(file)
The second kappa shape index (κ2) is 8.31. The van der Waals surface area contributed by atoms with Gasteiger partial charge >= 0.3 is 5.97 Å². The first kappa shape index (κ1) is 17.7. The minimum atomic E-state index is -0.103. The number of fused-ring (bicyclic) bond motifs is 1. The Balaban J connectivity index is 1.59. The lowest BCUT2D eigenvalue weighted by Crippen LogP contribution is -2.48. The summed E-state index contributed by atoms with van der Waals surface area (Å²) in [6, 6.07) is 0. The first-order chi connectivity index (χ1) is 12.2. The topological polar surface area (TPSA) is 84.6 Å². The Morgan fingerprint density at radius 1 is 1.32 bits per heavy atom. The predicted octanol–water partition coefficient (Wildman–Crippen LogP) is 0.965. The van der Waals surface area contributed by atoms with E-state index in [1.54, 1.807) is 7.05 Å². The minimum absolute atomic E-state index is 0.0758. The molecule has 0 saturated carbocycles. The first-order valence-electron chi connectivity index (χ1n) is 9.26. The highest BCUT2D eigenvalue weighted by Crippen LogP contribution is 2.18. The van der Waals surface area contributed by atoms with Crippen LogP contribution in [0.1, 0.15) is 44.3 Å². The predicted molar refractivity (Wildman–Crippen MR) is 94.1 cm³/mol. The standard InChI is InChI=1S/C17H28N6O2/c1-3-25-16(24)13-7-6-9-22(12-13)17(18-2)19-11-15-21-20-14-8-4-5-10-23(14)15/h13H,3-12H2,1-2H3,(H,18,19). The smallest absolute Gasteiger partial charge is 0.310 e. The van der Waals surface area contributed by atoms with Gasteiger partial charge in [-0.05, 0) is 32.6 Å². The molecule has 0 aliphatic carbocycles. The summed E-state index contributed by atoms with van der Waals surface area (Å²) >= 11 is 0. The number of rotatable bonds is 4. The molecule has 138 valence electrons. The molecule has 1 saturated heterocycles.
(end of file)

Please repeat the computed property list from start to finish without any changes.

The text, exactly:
The second kappa shape index (κ2) is 8.31. The van der Waals surface area contributed by atoms with Gasteiger partial charge >= 0.3 is 5.97 Å². The first kappa shape index (κ1) is 17.7. The minimum atomic E-state index is -0.103. The number of fused-ring (bicyclic) bond motifs is 1. The Balaban J connectivity index is 1.59. The lowest BCUT2D eigenvalue weighted by Crippen LogP contribution is -2.48. The summed E-state index contributed by atoms with van der Waals surface area (Å²) in [6, 6.07) is 0. The first-order chi connectivity index (χ1) is 12.2. The topological polar surface area (TPSA) is 84.6 Å². The Morgan fingerprint density at radius 1 is 1.32 bits per heavy atom. The predicted octanol–water partition coefficient (Wildman–Crippen LogP) is 0.965. The van der Waals surface area contributed by atoms with E-state index in [1.54, 1.807) is 7.05 Å². The minimum absolute atomic E-state index is 0.0758. The molecule has 0 saturated carbocycles. The first-order valence-electron chi connectivity index (χ1n) is 9.26. The highest BCUT2D eigenvalue weighted by Crippen LogP contribution is 2.18. The van der Waals surface area contributed by atoms with Crippen LogP contribution in [0.1, 0.15) is 44.3 Å². The predicted molar refractivity (Wildman–Crippen MR) is 94.1 cm³/mol. The standard InChI is InChI=1S/C17H28N6O2/c1-3-25-16(24)13-7-6-9-22(12-13)17(18-2)19-11-15-21-20-14-8-4-5-10-23(14)15/h13H,3-12H2,1-2H3,(H,18,19). The smallest absolute Gasteiger partial charge is 0.310 e. The van der Waals surface area contributed by atoms with Gasteiger partial charge in [-0.05, 0) is 32.6 Å². The molecule has 0 aliphatic carbocycles. The summed E-state index contributed by atoms with van der Waals surface area (Å²) >= 11 is 0. The number of rotatable bonds is 4. The molecule has 138 valence electrons. The molecule has 1 saturated heterocycles.